Friday, December 4, 2009
Since this is technically a 'farm blog', I'll start by posting a picture of some chickens, but for the most part, the first half of this entry is once again mostly for the benefit of my family in WB, NB, who are keeping up with our water trials in the basement each spring and our ensuing attempts to fix the problem. This week we tackled it once and for all and dug a few holes.
This is the first one, about 15-20 ft deep. It started out as a trial hole to find the old dry well, and Mark and the backhoe driver thought they were lucky enough to have hit it first try. We sent the backhoe guy away while we had the plan to simply re-fill the hole with new rock and be done with it. After chatting with Wendell that day, he told us that actually what we had found was the pipe that used to be his old septic tile field, from way back when he and Carol had their trailer down on this lot.
So, back comes the backhoe.
This time, we started at the corner the house and traced the pipe out to the actual dry well. It was about the same distance as the original guess, just a slightly different angle (towards my garden..which was once again decimated in the process). The picture above shows Mark tracking the pipe as the backhoe did the heavy digging. Once we finally reached the end, there was much more evidence of what we expected an old dry well to look like. The pipe job was pretty shabby and for a while I was sure that I was on an unsexy episode of Holmes on Homes. Mark sounded just like him, ripping apart the previous job, proving all the ways he was going to do a much better job, etc. I thoroughly enjoyed every minute.
Anyway, the final decision was to fill that trench back in and dig a new one, out to the first hole we had dug. So that's what we did.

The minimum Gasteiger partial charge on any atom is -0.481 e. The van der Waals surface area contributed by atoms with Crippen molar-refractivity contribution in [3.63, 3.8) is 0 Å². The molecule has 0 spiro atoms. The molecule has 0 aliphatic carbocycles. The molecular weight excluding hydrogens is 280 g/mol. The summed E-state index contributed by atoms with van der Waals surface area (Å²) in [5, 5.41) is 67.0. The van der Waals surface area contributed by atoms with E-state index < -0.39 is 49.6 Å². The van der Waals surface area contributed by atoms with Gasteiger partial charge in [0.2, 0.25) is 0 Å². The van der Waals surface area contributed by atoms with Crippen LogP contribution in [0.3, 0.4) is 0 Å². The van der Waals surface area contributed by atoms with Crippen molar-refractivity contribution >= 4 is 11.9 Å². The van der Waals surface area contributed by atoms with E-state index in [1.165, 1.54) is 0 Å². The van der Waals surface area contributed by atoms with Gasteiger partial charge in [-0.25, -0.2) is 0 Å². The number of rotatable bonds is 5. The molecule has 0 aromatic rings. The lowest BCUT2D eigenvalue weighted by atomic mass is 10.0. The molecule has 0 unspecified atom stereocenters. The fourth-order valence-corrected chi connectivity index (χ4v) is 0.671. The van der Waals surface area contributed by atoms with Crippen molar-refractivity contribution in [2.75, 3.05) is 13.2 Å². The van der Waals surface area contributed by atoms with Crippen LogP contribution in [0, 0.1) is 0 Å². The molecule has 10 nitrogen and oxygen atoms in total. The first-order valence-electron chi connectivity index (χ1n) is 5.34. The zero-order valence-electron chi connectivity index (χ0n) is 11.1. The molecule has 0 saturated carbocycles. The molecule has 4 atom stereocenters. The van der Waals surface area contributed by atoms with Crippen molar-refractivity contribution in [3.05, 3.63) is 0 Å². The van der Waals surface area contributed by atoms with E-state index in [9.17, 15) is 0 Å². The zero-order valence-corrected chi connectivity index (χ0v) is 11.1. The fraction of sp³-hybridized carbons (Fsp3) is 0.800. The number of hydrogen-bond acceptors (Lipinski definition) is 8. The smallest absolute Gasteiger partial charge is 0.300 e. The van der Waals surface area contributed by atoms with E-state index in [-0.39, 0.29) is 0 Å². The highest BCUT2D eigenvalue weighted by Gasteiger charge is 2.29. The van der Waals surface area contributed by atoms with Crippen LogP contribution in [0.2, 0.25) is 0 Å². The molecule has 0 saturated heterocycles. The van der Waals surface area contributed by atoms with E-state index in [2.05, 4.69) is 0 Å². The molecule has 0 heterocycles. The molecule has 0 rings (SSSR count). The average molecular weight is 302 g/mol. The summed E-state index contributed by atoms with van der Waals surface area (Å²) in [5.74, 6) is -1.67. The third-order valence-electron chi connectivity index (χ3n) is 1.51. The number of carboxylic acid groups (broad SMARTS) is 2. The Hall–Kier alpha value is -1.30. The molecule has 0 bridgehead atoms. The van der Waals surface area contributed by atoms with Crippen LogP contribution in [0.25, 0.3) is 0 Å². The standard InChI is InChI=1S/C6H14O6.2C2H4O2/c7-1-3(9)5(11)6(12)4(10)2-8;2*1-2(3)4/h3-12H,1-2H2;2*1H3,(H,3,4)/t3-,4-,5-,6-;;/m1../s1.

When we had first dug at the corner of the house we also found an extra pipe. A narrower, simple, black pipe that had been connected to the weeping tile at the corner. While the general consensus from the peanut gallery was just to reconnect it and not worry about where it was coming from, Mark wasn't going to let it go. So he dug it up and traced it back to our washing machine. Apparently, it was common to pipe the water from the washing machine to somewhere other than the septic because it was believed that the soap from the machine could kill the bacteria in the septic that is needed to break down...things. SO, this time, there are two pipes running to the dry well. One for the weeping tile and one for the washer.
Thankfully we live on a farm and tend to have lots of...excess...stuff/garbage around that urban dwellers don't have the luxury of keeping around, so we were able to fill that first giant hole with old cinder blocks. (If you are from the Dept. of Environment, and this in some way violates some kind of PEI law, disregard that photo and commentary please. Thank you.) We also put that big green pipe down into the well too, so that if need be, we can at least look in and see how much water is in there, or pump it out...or something. It might prove to be completely useless, but it feels better to be able to access the dry well, for some reason. So here's the final product before it was filled in. Take that snow and rain! Not only do I have a big muddy ditch that runs around half the house, and a big muddy lawn, I now have a big green pipe sticking three feet above the ground in the front yard which Lucy keeps affectionately insisting is a "gaubige can!!!" Don't misunderstand however, I am in no way complaining! If I have dry feet come April, I don't care if I never have grass again. So here's hoping!
In other news, and believe it or not, there is other news, the sheep barn is coming along! As you can see, the woman door got put in this week and as you may also be able to see, has a very complicated security system in place. Baler twine! (I am slowly bringing my Wilson/West Branch/Hillbilly ways into the Bernard mentality!!!!!)
As Mark was cutting out the door (with a chainsaw..haha) he found a board that had been signed by Doug Profitt, Wendell's business partner quite a few years ago. The date is July 12, 1987, which would have been when they remodeled this barn the first time, to switch it from dairy to potatoes.
The next two shots show the progress from the outside, and Mark's meticulous insistence that it look good, not just do the job. I think he succeeded.
The hay in the back sheep barn is starting to get low, so hopefully we'll be able to move soon! (I'll let you know what kind of comment that generates once Mark reads this.)
Hope this finds you well!